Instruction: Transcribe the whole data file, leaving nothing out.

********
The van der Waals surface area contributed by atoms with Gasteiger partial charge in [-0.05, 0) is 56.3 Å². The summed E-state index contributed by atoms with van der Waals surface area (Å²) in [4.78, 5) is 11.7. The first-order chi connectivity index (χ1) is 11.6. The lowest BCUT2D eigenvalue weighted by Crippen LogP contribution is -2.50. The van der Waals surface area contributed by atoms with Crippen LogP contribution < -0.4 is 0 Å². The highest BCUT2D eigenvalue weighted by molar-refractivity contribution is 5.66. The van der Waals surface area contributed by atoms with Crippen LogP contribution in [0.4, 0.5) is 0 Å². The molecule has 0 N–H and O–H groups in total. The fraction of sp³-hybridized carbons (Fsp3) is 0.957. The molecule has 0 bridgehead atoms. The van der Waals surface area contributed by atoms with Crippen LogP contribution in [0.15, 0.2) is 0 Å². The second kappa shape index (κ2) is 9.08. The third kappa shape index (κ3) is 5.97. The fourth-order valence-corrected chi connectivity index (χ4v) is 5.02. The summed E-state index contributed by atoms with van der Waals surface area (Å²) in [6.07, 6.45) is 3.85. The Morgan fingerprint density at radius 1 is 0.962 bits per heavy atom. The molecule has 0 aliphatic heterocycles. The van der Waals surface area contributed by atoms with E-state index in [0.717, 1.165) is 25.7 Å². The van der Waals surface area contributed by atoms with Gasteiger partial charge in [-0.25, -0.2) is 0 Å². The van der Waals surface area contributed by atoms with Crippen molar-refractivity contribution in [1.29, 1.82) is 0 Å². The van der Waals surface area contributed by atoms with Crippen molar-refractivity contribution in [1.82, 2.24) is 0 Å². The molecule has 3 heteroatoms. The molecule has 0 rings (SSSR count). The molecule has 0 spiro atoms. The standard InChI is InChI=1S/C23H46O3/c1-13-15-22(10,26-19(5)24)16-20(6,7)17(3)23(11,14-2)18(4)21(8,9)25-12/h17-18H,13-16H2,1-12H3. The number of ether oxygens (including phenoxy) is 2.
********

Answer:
The van der Waals surface area contributed by atoms with Gasteiger partial charge in [-0.05, 0) is 56.3 Å². The summed E-state index contributed by atoms with van der Waals surface area (Å²) in [4.78, 5) is 11.7. The first-order chi connectivity index (χ1) is 11.6. The lowest BCUT2D eigenvalue weighted by Crippen LogP contribution is -2.50. The van der Waals surface area contributed by atoms with Crippen LogP contribution < -0.4 is 0 Å². The highest BCUT2D eigenvalue weighted by molar-refractivity contribution is 5.66. The van der Waals surface area contributed by atoms with Crippen LogP contribution in [0.4, 0.5) is 0 Å². The molecule has 0 N–H and O–H groups in total. The fraction of sp³-hybridized carbons (Fsp3) is 0.957. The molecule has 0 bridgehead atoms. The van der Waals surface area contributed by atoms with Crippen LogP contribution in [0.15, 0.2) is 0 Å². The second kappa shape index (κ2) is 9.08. The third kappa shape index (κ3) is 5.97. The fourth-order valence-corrected chi connectivity index (χ4v) is 5.02. The summed E-state index contributed by atoms with van der Waals surface area (Å²) in [6.07, 6.45) is 3.85. The Morgan fingerprint density at radius 1 is 0.962 bits per heavy atom. The molecule has 0 aliphatic heterocycles. The van der Waals surface area contributed by atoms with E-state index in [0.717, 1.165) is 25.7 Å². The van der Waals surface area contributed by atoms with Gasteiger partial charge in [-0.25, -0.2) is 0 Å². The van der Waals surface area contributed by atoms with Crippen molar-refractivity contribution in [1.29, 1.82) is 0 Å². The van der Waals surface area contributed by atoms with Crippen molar-refractivity contribution in [1.82, 2.24) is 0 Å². The molecule has 3 heteroatoms. The molecule has 0 rings (SSSR count). The molecule has 0 spiro atoms. The standard InChI is InChI=1S/C23H46O3/c1-13-15-22(10,26-19(5)24)16-20(6,7)17(3)23(11,14-2)18(4)21(8,9)25-12/h17-18H,13-16H2,1-12H3. The number of ether oxygens (including phenoxy) is 2.